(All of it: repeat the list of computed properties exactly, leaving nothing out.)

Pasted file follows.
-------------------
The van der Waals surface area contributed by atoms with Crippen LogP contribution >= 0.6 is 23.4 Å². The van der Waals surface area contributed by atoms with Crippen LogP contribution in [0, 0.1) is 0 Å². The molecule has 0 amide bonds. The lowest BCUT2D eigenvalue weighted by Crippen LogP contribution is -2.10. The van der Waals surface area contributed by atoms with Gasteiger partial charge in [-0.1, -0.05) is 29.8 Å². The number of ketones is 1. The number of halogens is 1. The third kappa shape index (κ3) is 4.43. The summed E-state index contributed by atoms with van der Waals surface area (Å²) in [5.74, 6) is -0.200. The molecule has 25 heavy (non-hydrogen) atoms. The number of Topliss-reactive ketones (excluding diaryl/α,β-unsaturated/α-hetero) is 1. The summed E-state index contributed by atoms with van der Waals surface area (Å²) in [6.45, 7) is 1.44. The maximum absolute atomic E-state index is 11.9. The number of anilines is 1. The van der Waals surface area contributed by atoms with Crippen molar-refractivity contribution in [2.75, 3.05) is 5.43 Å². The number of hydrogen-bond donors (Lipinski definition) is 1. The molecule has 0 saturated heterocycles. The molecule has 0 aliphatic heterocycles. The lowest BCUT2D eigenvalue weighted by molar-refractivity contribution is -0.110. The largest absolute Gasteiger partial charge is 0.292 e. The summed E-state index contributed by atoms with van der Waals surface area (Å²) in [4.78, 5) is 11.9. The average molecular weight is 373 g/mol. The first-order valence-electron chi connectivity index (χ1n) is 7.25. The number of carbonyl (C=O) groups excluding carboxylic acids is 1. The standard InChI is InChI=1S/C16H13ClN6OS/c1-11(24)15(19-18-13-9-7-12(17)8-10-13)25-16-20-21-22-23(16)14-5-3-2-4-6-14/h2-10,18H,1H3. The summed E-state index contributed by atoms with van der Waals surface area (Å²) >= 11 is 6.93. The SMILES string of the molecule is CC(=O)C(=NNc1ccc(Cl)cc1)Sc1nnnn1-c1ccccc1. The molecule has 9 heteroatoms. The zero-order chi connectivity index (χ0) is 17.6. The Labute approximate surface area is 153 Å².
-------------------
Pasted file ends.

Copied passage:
The van der Waals surface area contributed by atoms with Crippen LogP contribution >= 0.6 is 23.4 Å². The van der Waals surface area contributed by atoms with Crippen LogP contribution in [0, 0.1) is 0 Å². The molecule has 0 amide bonds. The lowest BCUT2D eigenvalue weighted by Crippen LogP contribution is -2.10. The van der Waals surface area contributed by atoms with Gasteiger partial charge in [-0.1, -0.05) is 29.8 Å². The number of ketones is 1. The number of halogens is 1. The third kappa shape index (κ3) is 4.43. The summed E-state index contributed by atoms with van der Waals surface area (Å²) in [5.74, 6) is -0.200. The molecule has 25 heavy (non-hydrogen) atoms. The number of Topliss-reactive ketones (excluding diaryl/α,β-unsaturated/α-hetero) is 1. The summed E-state index contributed by atoms with van der Waals surface area (Å²) in [6.45, 7) is 1.44. The maximum absolute atomic E-state index is 11.9. The number of anilines is 1. The van der Waals surface area contributed by atoms with Crippen molar-refractivity contribution in [2.75, 3.05) is 5.43 Å². The number of hydrogen-bond donors (Lipinski definition) is 1. The molecule has 0 saturated heterocycles. The molecule has 0 aliphatic heterocycles. The lowest BCUT2D eigenvalue weighted by molar-refractivity contribution is -0.110. The largest absolute Gasteiger partial charge is 0.292 e. The summed E-state index contributed by atoms with van der Waals surface area (Å²) in [4.78, 5) is 11.9. The average molecular weight is 373 g/mol. The first-order valence-electron chi connectivity index (χ1n) is 7.25. The number of carbonyl (C=O) groups excluding carboxylic acids is 1. The standard InChI is InChI=1S/C16H13ClN6OS/c1-11(24)15(19-18-13-9-7-12(17)8-10-13)25-16-20-21-22-23(16)14-5-3-2-4-6-14/h2-10,18H,1H3. The summed E-state index contributed by atoms with van der Waals surface area (Å²) >= 11 is 6.93. The SMILES string of the molecule is CC(=O)C(=NNc1ccc(Cl)cc1)Sc1nnnn1-c1ccccc1. The molecule has 9 heteroatoms. The zero-order chi connectivity index (χ0) is 17.6. The Labute approximate surface area is 153 Å².